Guest Post: Elspeth Polt on Healthy Lifestyle Changes and Eliminating the Word DIET!
Obesity in America has doubled in the past 30 years.
The average American consumes more than 3,800 calories a day. What’s wrong with that? For most of us that is roughly twice as much as we need!
So what is the solution? Diets? Workouts? If only it were that easy!
Obesity is an incredible problem in the world we live in and often the answer is not as simple as “workout” and “go on a diet”. Not to make excuses, but many people who are obese do not have the luxury of hiring a personal trainer, buying all fresh and organic produce, or have the time they feel they need to fully commit themselves.
BUT, where there is a will there is always a way.
From my experience as a personal trainer I feel that when approaching a large goal, such as losing a substantial amount of weight, it’s best to approach it as a lifestyle change rather than a ‘diet‘.
When I think of ‘lifestyle’, I think of something that I can fit into my routine and maintain.
The word ‘diet’ often makes people think of restrictions – so before they start they’re already thinking ‘I can’t do this!’.
Instead, I’ve written some guidelines and tips that are helpful when making a huge lifestyle change.
- Keep a food diary. Tracking what you eat in a journal is a great way to track your progress and evaluate your eating habits. The simple act of writing down what you eat can make you more aware of and accountable for how much you eat.
- Eat a healthy breakfast. Skipping breakfast does not save calories. Quite the opposite: Eating a healthy breakfast stops you from overloading on calories later in the day. People who skip breakfast report having less energy, so they’re less likely to burn calories through exercise or other physical activity.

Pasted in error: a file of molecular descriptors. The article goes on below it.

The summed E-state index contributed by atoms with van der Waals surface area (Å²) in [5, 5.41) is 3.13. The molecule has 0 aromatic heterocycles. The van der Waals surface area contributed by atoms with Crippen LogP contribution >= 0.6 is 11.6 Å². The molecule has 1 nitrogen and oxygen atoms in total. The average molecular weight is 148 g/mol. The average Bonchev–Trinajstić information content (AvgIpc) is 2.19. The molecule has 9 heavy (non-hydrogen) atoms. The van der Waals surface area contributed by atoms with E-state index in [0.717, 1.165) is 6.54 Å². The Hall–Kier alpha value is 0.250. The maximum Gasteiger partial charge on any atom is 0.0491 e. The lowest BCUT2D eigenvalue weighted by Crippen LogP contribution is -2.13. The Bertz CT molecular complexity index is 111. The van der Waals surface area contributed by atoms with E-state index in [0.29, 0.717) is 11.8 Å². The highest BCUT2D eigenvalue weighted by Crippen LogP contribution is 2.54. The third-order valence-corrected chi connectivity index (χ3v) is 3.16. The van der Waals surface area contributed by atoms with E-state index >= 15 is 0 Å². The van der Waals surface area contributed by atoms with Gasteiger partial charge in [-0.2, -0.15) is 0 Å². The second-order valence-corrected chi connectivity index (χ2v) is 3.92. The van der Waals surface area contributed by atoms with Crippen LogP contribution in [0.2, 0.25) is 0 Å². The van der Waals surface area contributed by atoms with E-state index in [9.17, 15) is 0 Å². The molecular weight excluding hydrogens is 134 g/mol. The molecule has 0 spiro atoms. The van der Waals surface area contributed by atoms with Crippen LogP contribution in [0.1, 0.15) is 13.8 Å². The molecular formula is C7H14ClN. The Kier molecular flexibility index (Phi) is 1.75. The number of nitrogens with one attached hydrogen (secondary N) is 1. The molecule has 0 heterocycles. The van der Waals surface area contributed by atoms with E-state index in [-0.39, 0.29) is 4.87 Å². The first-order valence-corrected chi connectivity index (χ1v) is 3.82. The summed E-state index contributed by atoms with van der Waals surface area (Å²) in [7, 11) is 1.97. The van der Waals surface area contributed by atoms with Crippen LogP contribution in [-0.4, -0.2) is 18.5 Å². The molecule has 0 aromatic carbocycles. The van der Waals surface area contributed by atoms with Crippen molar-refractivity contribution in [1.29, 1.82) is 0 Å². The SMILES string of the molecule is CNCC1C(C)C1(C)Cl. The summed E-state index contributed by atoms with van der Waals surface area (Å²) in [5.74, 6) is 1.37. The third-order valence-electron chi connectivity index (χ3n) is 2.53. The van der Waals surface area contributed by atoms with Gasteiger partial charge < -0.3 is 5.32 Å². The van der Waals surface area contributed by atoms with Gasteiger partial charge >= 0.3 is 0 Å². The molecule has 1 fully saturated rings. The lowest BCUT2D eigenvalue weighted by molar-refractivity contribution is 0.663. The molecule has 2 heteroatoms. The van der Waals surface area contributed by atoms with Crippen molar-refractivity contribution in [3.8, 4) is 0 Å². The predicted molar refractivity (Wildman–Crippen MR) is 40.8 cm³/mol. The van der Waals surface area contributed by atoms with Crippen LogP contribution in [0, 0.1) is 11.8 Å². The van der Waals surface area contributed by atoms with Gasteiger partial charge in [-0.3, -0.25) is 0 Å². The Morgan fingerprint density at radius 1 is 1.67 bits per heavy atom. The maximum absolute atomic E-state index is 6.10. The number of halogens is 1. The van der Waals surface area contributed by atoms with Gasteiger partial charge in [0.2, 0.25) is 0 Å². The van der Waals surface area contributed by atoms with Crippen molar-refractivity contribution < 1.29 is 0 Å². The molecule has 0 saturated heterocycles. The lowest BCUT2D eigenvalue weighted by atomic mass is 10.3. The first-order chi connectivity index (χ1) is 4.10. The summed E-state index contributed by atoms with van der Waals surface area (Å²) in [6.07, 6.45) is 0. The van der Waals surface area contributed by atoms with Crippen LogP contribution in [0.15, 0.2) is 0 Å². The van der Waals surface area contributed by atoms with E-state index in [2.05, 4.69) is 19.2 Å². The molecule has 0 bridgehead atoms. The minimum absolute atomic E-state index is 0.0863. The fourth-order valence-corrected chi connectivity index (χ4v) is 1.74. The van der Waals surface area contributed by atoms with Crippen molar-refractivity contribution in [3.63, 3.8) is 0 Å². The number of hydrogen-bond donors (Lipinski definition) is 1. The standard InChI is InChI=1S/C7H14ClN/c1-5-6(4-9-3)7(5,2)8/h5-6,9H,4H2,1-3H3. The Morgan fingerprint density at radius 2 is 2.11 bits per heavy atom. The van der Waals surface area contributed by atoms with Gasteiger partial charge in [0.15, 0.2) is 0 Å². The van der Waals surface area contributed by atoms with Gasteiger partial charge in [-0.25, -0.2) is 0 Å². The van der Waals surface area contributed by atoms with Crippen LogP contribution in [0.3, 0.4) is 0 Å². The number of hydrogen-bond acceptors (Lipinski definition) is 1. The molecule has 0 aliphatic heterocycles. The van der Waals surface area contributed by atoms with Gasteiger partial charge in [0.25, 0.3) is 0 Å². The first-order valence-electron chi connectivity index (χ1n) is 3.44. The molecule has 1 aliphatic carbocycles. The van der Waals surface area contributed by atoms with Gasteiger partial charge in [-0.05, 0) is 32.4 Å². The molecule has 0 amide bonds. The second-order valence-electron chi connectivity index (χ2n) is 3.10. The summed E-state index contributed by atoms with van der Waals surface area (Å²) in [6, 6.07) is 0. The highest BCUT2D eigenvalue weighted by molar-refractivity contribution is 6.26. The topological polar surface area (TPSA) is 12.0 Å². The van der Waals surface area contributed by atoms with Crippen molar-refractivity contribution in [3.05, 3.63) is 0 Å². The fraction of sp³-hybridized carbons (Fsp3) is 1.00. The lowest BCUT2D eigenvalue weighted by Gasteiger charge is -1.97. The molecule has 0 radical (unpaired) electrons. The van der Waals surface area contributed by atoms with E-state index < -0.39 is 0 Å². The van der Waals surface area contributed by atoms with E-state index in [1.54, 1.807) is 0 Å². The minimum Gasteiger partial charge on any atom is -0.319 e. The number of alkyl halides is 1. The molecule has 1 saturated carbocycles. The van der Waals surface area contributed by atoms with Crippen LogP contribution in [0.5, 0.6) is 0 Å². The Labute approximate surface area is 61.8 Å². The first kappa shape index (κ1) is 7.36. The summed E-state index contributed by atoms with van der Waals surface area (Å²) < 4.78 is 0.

- Add in fruits and veggies! Fruits in the am and veggies whenever! The extra fiber will help you feel full longer so you’re less likely to go for seconds or snack later. Plus, they are loaded with health benefits!
- Stick to a schedule: repetition makes habit. Eat a healthy breakfast, prepare and pack your meals for the day, workout at a similar time each day, etc…repetition and consistency are key.
- Know what you’re putting into your body. You can still eat healthy and enjoy a social life- just be aware of the food you’re eating when dining out. Be specific when you order – for example: ask for your food to be prepared with no butter, little oil, dressing on the side, etc… Don’t feel bad asking, you’re protecting your health!
- Weigh in weekly. This way you can make adjustments if the scale starts to creep back up. But don’t step on the scale too often. Your weight can fluctuate day to day, depending on how much water you drink and other factors, and you don’t want those upticks to discourage you.
- Make more meals at home. Meal prepping is a great way to stay on track, control what goes into your meals, saves money, and saves valuable time during the week. Also, meals prepared outside the home most often have more calories than home-cooked food does. What’s worse, the high-dose combination of sugar, salt and fat in many prepared foods creates a chemical addiction that drives us to eat more of the stuff, even when we’re not hungry. Cooking at home is the only way to control the ingredients in your meals.
- Banish temptation. When faced with a favorite food, even the most dedicated person can cave. So if cookies or chips are a trigger food for you, don’t keep them in the house!
- Slow down and enjoy your meal. Turn off the TV, sit down and enjoy the meal you’re eating- even if it’s just a snack. When we eat while watching TV or standing at the kitchen counter we chow down more and enjoy it less because we’re too distracted to taste the food or even know how much we’ve eaten.
Set a realistic goal. Losing one pound a week sounds doable, doesn’t it?
And that adds up to 52 pounds over a year. Losing weight slowly through behavior changes means you’re more likely to keep it off. Keep in mind that the extra pounds didn’t all come on in one month — they’re not going to come off that quickly, either. Stay positive!
ISSA, Youbeauty.com, Livestrong.com, WebMd, AFAA